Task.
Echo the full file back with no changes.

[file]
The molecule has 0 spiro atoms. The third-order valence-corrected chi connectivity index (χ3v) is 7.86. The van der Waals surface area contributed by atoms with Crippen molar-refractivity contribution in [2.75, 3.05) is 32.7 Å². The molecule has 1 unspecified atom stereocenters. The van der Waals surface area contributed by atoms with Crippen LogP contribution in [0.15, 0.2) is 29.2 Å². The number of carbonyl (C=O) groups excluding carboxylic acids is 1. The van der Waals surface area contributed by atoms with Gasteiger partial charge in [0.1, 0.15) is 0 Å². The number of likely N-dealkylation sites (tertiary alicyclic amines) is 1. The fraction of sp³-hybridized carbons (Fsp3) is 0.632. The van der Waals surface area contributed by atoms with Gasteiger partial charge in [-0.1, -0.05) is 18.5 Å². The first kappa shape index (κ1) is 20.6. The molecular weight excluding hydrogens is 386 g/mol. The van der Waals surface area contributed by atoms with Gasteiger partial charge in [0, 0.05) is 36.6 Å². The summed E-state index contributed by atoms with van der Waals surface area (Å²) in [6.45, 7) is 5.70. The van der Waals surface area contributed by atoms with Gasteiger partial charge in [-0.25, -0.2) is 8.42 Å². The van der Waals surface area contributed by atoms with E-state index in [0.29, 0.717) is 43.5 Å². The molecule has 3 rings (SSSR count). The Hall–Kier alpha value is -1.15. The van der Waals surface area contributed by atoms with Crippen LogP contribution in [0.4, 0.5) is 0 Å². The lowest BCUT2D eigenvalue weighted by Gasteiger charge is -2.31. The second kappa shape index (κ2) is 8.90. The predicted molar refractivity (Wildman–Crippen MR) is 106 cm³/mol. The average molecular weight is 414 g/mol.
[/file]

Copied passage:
The molecule has 0 spiro atoms. The third-order valence-corrected chi connectivity index (χ3v) is 7.86. The van der Waals surface area contributed by atoms with Crippen molar-refractivity contribution in [2.75, 3.05) is 32.7 Å². The molecule has 1 unspecified atom stereocenters. The van der Waals surface area contributed by atoms with Crippen LogP contribution in [0.15, 0.2) is 29.2 Å². The number of carbonyl (C=O) groups excluding carboxylic acids is 1. The van der Waals surface area contributed by atoms with Gasteiger partial charge in [0.1, 0.15) is 0 Å². The number of likely N-dealkylation sites (tertiary alicyclic amines) is 1. The fraction of sp³-hybridized carbons (Fsp3) is 0.632. The van der Waals surface area contributed by atoms with Gasteiger partial charge in [-0.1, -0.05) is 18.5 Å². The first kappa shape index (κ1) is 20.6. The molecular weight excluding hydrogens is 386 g/mol. The van der Waals surface area contributed by atoms with Gasteiger partial charge in [0, 0.05) is 36.6 Å². The summed E-state index contributed by atoms with van der Waals surface area (Å²) in [6.45, 7) is 5.70. The van der Waals surface area contributed by atoms with Gasteiger partial charge in [-0.25, -0.2) is 8.42 Å². The van der Waals surface area contributed by atoms with E-state index in [0.29, 0.717) is 43.5 Å². The molecule has 3 rings (SSSR count). The Hall–Kier alpha value is -1.15. The van der Waals surface area contributed by atoms with Crippen LogP contribution in [0.4, 0.5) is 0 Å². The lowest BCUT2D eigenvalue weighted by Gasteiger charge is -2.31. The second kappa shape index (κ2) is 8.90. The predicted molar refractivity (Wildman–Crippen MR) is 106 cm³/mol. The average molecular weight is 414 g/mol.